All about jade and jade jewellery
Pantone LLC, the global authority on color and provider of professional color standards for the design industries, picked out ‘Pantone Margarita’ (a refreshing yellow-green) in its trends report for 2012 last winter, along with ‘Pantone Cockatoo’ (a turquoise blue-green), hence our flurry of recent turquoise jewellery editions and our new found love of jade jewellery. Indeed, Sugarpuss has been open now for about 4 years but this is the first year we’ve incorporated jade into our collections – and both types of jade, in fact: nephrite jade and jadeite jade (or ‘a-jade’, as its sometimes known).
If you’re unfamiliar with gemstones, you’d be forgiven for thinking that jade is jade – a green stone that people often use for carving. And that’s correct to a point but jade actually comes in a vast array of different shades and colours and is split into the two types above, as they have slightly different chemical compositions. Indeed, the most valuable type of jade is most often ‘a-jade’ or jadeite, as it is less plentiful than nephrite jade and slightly higher up the Mohs scale (hardness scale). Good quality nephrite jade, however, can also be costly, so long as the fibres are tough and interlocking and, this, suitable for carving and setting.
For those who like ‘the science bit’ (and being Big Bang Theory geeky, we do):
||Smooth with a waxy sheen
||Hard, with lustre
||Evenly distributed; translucent
white, dark green, black
|Spotty or clustered distribution; white, grey, green
Both types of jade are graded according to ‘The Three T’s’:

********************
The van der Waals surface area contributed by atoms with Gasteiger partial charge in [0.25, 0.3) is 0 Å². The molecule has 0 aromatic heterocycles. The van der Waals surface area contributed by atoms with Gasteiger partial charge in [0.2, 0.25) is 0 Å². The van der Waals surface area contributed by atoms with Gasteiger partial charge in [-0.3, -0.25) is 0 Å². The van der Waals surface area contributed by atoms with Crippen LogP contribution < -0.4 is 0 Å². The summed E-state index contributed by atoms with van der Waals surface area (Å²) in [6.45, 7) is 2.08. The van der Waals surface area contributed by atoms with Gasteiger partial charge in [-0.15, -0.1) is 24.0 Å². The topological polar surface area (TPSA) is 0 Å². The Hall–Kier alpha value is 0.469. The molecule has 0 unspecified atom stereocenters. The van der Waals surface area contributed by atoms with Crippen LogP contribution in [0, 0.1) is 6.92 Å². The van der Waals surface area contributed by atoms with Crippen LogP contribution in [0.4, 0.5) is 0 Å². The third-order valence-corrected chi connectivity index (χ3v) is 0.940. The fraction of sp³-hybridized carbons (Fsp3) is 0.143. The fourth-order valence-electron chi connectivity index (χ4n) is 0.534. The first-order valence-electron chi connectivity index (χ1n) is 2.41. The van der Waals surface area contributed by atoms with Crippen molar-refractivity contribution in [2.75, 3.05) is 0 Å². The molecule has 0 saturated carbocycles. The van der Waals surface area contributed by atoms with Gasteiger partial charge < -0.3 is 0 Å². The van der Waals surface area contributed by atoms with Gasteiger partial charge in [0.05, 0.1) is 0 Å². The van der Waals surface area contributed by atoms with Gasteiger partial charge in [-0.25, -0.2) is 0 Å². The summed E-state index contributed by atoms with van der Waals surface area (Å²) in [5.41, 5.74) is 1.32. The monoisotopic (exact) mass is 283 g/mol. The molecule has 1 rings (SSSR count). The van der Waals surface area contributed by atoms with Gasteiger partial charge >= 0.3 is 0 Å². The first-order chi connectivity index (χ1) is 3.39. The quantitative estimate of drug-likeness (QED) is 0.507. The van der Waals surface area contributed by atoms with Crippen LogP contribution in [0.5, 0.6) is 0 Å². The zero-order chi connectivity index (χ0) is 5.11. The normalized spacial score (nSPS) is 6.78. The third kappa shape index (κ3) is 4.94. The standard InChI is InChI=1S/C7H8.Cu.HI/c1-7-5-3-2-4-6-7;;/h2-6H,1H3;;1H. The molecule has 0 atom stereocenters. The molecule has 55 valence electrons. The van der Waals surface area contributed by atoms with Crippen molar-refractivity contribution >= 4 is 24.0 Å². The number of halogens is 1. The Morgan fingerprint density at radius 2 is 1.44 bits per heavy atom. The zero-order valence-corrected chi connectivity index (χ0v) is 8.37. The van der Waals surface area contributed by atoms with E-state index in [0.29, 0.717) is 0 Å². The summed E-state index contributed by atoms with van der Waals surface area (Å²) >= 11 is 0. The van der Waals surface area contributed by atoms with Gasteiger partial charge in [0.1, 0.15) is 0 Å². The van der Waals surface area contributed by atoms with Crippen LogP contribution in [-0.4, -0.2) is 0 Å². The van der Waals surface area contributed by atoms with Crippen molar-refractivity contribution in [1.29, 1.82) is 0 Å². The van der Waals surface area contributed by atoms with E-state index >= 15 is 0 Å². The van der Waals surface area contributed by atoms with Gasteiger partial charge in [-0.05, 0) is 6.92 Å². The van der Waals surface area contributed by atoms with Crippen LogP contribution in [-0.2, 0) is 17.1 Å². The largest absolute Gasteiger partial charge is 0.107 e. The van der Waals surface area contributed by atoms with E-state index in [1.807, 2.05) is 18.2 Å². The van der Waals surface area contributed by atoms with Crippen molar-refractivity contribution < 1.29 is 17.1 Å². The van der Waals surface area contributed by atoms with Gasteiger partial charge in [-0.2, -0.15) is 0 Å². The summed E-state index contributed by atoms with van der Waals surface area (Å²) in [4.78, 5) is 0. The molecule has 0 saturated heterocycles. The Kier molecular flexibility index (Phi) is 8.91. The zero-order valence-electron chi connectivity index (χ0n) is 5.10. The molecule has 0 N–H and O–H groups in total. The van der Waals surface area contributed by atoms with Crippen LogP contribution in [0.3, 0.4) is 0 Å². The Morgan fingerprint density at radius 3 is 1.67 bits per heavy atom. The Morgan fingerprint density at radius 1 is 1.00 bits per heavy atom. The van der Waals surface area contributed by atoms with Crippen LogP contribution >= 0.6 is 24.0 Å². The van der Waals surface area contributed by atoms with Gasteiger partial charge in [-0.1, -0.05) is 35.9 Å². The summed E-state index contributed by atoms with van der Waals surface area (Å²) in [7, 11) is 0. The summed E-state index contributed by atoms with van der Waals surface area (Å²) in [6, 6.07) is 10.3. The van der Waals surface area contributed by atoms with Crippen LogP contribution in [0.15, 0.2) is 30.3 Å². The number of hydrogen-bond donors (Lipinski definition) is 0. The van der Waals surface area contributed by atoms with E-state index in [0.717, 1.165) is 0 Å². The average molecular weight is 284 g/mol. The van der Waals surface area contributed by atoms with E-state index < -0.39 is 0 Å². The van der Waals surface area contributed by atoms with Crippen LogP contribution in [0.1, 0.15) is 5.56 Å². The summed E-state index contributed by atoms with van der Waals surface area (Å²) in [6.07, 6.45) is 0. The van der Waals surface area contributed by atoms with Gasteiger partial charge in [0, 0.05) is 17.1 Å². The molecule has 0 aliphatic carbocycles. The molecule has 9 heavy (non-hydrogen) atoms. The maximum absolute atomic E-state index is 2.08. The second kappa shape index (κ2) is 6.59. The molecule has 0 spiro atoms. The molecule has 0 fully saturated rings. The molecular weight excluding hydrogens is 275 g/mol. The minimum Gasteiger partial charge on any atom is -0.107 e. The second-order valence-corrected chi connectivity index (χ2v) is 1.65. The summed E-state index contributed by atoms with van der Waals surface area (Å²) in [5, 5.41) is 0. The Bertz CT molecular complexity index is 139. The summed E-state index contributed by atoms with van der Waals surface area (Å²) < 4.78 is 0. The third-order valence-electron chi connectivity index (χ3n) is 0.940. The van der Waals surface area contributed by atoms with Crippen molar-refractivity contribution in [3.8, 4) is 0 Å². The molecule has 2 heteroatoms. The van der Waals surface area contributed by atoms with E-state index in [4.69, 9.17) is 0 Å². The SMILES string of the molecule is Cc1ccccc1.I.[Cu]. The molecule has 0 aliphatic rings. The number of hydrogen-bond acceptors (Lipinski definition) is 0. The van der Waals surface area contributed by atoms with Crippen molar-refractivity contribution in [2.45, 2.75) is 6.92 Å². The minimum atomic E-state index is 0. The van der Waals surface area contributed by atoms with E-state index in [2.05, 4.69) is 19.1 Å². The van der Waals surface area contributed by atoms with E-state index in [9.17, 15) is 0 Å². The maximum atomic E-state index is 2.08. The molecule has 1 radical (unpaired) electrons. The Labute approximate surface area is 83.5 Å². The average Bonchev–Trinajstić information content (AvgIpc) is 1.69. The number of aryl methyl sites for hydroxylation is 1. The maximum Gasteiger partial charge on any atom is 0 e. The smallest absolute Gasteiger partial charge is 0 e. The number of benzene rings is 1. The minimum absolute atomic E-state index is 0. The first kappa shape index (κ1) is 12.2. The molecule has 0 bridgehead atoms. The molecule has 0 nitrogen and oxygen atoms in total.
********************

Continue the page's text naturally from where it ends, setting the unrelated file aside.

Tone – describes the specific colour grade. The finest colours are bright and true from a distance, being free of brown and grey tones.
Texture – this runs from fine to coarse, with specimens that are clear and free of irregularities being the most valuable.
Translucency – this runs from transparent to opaque and, as with most gemstones, the more transparent a piece of jade (so that it is clear and resembles fine honey) the more valuable.
Because we love contemporary jewellery, however, and because another huge jewellery trend this year is natural forms (think hammered/textured shard beads, Herkimer diamonds and geode slices), we’ve not just stuck to introducing the precious emerald green variety of jade so often sort after, but varied our choices. Take this designer jadeite necklace, for instance, with it’s lovely natural shading between white and green (which gives a great almost ‘dip-dyed’ look):
The necklace is a one off design and probably the darling of our current jade offerings. We haven’t seen any other jade briolettes like this one but if we ever find a pair suitable for earrings, we’ll be snapping them up!